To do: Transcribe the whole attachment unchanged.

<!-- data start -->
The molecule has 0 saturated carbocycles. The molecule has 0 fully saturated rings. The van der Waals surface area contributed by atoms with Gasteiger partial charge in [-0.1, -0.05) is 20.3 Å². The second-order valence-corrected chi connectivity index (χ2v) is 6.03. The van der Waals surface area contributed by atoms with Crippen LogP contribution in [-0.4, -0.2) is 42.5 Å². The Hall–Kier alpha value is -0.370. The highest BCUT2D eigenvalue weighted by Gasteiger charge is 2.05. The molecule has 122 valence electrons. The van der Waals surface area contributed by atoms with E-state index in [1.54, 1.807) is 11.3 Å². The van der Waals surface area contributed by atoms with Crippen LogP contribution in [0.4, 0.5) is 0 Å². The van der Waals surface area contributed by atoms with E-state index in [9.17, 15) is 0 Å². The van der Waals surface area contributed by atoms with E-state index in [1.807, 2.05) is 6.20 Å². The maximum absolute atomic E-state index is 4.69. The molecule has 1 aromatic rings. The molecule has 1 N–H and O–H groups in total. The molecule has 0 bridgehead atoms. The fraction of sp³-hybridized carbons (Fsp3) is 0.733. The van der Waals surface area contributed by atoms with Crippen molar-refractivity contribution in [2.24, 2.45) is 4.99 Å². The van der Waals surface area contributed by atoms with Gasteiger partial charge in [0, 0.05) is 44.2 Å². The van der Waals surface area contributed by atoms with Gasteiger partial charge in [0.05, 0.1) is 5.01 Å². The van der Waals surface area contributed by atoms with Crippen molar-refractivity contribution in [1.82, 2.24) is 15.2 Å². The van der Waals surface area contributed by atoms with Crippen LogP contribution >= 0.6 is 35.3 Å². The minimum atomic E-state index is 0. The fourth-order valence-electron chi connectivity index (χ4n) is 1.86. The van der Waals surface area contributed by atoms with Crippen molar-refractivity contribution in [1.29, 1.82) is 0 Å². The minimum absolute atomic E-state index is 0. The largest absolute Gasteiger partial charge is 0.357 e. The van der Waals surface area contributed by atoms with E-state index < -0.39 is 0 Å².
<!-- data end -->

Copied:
The molecule has 0 saturated carbocycles. The molecule has 0 fully saturated rings. The van der Waals surface area contributed by atoms with Gasteiger partial charge in [-0.1, -0.05) is 20.3 Å². The second-order valence-corrected chi connectivity index (χ2v) is 6.03. The van der Waals surface area contributed by atoms with Crippen LogP contribution in [-0.4, -0.2) is 42.5 Å². The Hall–Kier alpha value is -0.370. The highest BCUT2D eigenvalue weighted by Gasteiger charge is 2.05. The molecule has 122 valence electrons. The van der Waals surface area contributed by atoms with E-state index in [1.54, 1.807) is 11.3 Å². The van der Waals surface area contributed by atoms with Crippen LogP contribution in [0.4, 0.5) is 0 Å². The van der Waals surface area contributed by atoms with E-state index in [9.17, 15) is 0 Å². The van der Waals surface area contributed by atoms with E-state index in [1.807, 2.05) is 6.20 Å². The maximum absolute atomic E-state index is 4.69. The molecule has 1 aromatic rings. The molecule has 1 N–H and O–H groups in total. The molecule has 0 bridgehead atoms. The fraction of sp³-hybridized carbons (Fsp3) is 0.733. The van der Waals surface area contributed by atoms with Crippen molar-refractivity contribution in [2.24, 2.45) is 4.99 Å². The van der Waals surface area contributed by atoms with Gasteiger partial charge in [0, 0.05) is 44.2 Å². The van der Waals surface area contributed by atoms with Gasteiger partial charge in [0.05, 0.1) is 5.01 Å². The van der Waals surface area contributed by atoms with Crippen molar-refractivity contribution in [1.82, 2.24) is 15.2 Å². The van der Waals surface area contributed by atoms with Crippen LogP contribution >= 0.6 is 35.3 Å². The minimum atomic E-state index is 0. The fourth-order valence-electron chi connectivity index (χ4n) is 1.86. The van der Waals surface area contributed by atoms with Crippen molar-refractivity contribution in [1.29, 1.82) is 0 Å². The minimum absolute atomic E-state index is 0. The largest absolute Gasteiger partial charge is 0.357 e. The van der Waals surface area contributed by atoms with E-state index < -0.39 is 0 Å².